Have you thought about running your own business after finishing your PhD?
Shari Walsh worked as an expert PhD career counsellor when I first met her, around 5 years ago. Now she runs her own business called ‘Growth Psychology’ and specialises in helping PhD students develop a successful post-PhD career both inside and outside of academia, amongst other things. In this post Shari shares her own transition story and offers you the benefit of her expert advice – for free 🙂
It’s been over five years since I graduated from my PhD – wow, how time flies. I remember often thinking I would never make it and then, suddenly, it’s all done and there are lots of questions to face…
How do I get used to the empty space in my head where my research used to be? What am I going to do with my time…? Do I want to continue to build an academic career or focus on being a practitioner in my discipline? Typically for me, I was dabbling with them both throughout my PhD and for a couple of years this continued.
When I completed my PhD, I worked as a sessional academic as well as in a professional (non-academic) role within the university. I felt quite comfortable within the university world, I knew the language, the environment, it was safe and comfortable. However, that wasn’t enough for me!
Three years ago, I left the university and opened my own business – a psychology practice. While it was pretty scary, I found so many of the skills e.g., time and project management, self-discipline, I developed during my PhD really helped me with this transition.
I still remain linked to the academic environment by consulting to universities and providing psychology and career services to PhD candidates and Post-docs as part of my business. Although I didn’t recognise it at the time, my PhD was the gateway to all the opportunities I’ve had in the past 5 years and for that I am grateful.
Here is some of what I have learned over that time.
Post PhD life is what YOU make it – it can be scary, exciting, daunting, challenging, disappointing and rewarding all rolled into one. Disillusionment can run high in the post-submission period as having a PhD does not guarantee a job, respect or even feeling better about yourself. All of that is down to you as being awarded the PhD is recognition of the hard work and accomplishments you achieved during your research project.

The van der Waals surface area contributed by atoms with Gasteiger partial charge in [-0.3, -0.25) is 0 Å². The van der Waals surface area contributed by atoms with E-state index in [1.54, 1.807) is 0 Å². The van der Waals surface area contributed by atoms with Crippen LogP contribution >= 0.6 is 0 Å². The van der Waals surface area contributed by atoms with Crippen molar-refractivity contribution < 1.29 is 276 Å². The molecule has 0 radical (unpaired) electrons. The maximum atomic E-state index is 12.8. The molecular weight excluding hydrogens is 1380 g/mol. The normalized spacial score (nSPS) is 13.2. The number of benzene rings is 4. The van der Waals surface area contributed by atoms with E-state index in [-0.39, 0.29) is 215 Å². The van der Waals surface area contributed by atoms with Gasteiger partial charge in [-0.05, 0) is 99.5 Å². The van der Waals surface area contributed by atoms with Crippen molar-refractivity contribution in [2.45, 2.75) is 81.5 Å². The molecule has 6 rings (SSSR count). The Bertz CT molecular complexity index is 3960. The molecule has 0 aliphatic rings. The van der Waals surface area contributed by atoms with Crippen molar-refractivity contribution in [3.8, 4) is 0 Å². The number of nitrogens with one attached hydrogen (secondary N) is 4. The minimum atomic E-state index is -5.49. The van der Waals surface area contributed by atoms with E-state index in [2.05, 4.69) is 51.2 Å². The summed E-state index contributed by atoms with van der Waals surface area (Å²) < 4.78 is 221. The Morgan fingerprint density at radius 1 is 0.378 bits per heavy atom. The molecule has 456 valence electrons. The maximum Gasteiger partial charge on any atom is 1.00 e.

Yes, feel proud, but do not feel entitled.
Just like anyone who is undertaking a form of career transition, there can be hurdles which need to be jumped. It is rare for the ideal position to be waiting just for you. Not to say it doesn’t happen sometimes, however, in my experience it is rare. The people who do manage to achieve it have generally been really proactive in developing their career during their PhD by building academic and industry ready skills and developing links within various communities to broaden their career options.
While I was completing my PhD, I volunteered and worked part-time outside the university in my profession to develop practical skills in my discipline. I also applied for and received an industry-based research grant, tutored throughout my degree, co-supervised students, and wrote publications in order to keep my academic options open. I know many other past and current PhD candidates who do similar.
It is worth remembering that not many people, outside your research area, understand what your research is about and, to be honest, not many in the outside world actually care. This can feel pretty disappointing as, after all, you have lived and breathed it for years.